An Incredible Friend: A Letter to My Teenage Self

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Dear Me (age 19):

You won’t believe me, but some things you should know – even just to be aware that they exist.

You will meet an incredible friend. At first, she will arrive by convenience. And you won’t understand what convenience means because you’ve never known its contrast. So, what I should say is, she will at first appear as all friends appear – placed in front of you by circumstance, a reality with which you are presented. I know you can’t imagine why that would be exciting or unusual. Hold that thought.

You’re hurt now, even though it will be many years before you realize that whatever you think you’ve lost is nothing measured against the magnitude of what can be lost. Not enough time has passed for you to build anything that can’t be rebuilt. So, by all means: Cry. Let it out. Guard yourself, and assume bad intentions. Hate, even. Some will ask you to move on before you’re ready; others will enable you to stay behind long after. Cynicism has landed, but for now it won’t stick. This won’t be permanent, because not-so-deep-down beats a mostly unscathed heart. You, are mostly unscathed. (Believe that. Try.)

You will meet an incredible friend. And at first, you will pretend to care very little. Shades of cynicism. You will be gregarious and treat her as one of many, one of many who have arrived by convenience, who will leave out of convenience. But somehow – maybe because you’re both geeks who fawn over X-Men and not exes, maybe because her quietude indicates some deeper kindness, maybe for no other reason except that every life needs a historian (and every Polaroid a story) – she becomes important. You won’t know why, exactly – but you will know exactly why.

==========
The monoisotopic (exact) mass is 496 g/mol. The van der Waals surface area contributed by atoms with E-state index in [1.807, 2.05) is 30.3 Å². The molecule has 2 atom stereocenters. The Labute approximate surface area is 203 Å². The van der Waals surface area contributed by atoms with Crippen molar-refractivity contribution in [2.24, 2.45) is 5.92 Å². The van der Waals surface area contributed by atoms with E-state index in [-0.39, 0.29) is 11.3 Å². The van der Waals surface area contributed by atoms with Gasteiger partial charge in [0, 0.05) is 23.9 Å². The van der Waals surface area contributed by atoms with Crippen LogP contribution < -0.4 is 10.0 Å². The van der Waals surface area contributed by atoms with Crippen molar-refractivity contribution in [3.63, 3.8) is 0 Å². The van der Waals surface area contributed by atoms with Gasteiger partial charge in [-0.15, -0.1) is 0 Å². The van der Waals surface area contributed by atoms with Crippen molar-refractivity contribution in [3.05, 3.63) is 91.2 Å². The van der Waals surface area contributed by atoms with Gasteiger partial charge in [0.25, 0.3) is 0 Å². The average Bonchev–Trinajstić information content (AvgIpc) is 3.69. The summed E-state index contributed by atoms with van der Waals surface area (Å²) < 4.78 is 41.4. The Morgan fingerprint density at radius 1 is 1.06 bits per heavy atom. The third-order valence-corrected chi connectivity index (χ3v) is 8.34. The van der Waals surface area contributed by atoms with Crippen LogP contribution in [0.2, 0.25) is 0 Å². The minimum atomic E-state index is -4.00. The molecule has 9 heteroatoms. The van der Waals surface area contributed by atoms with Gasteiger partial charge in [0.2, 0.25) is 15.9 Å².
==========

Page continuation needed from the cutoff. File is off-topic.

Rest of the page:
You will argue, and drink, and dance. You will share poetry and a bunk bed. You will fight – with real swords for play, with mean words for real. You will exchange gifts bought on a college dollar with a teenage heart.

You will say goodbye many times – on a balcony, late at night, in anticipation of all the goodbyes to come. You will hug at the end of each year. When you graduate. When you leave the state. When you leave that state.

You will see each other. Every day. Every other month. Twice a year. Once in a while. You will talk. Just two feet apart. Just two cities away. Just two states in between. Just two thumbs on a keypad.

You, will lose her. She will lose you. It won’t be clear which is which, or which hurts worse. It won’t matter. (For a long while, it will be all that matters.)

You will hurt. It will be many years before you realize that whatever you kept – your ego, your new life, your adult principality – is nothing measured against the magnitude of what you have lost. Enough time has passed that you might not rebuild all that you have built. So, by all means: Cry. Let it out. Guard yourself, and assume bad intentions. Hate, even. Some will tell you to move on before you’re ready; others will understand why you simply can’t. Cynicism has landed.

You will have met an incredible friend. At first, she will have arrived by convenience. But that’s not what it was. By contrast: When she left – that, was convenience.

Sincerely,
Me (age 27)

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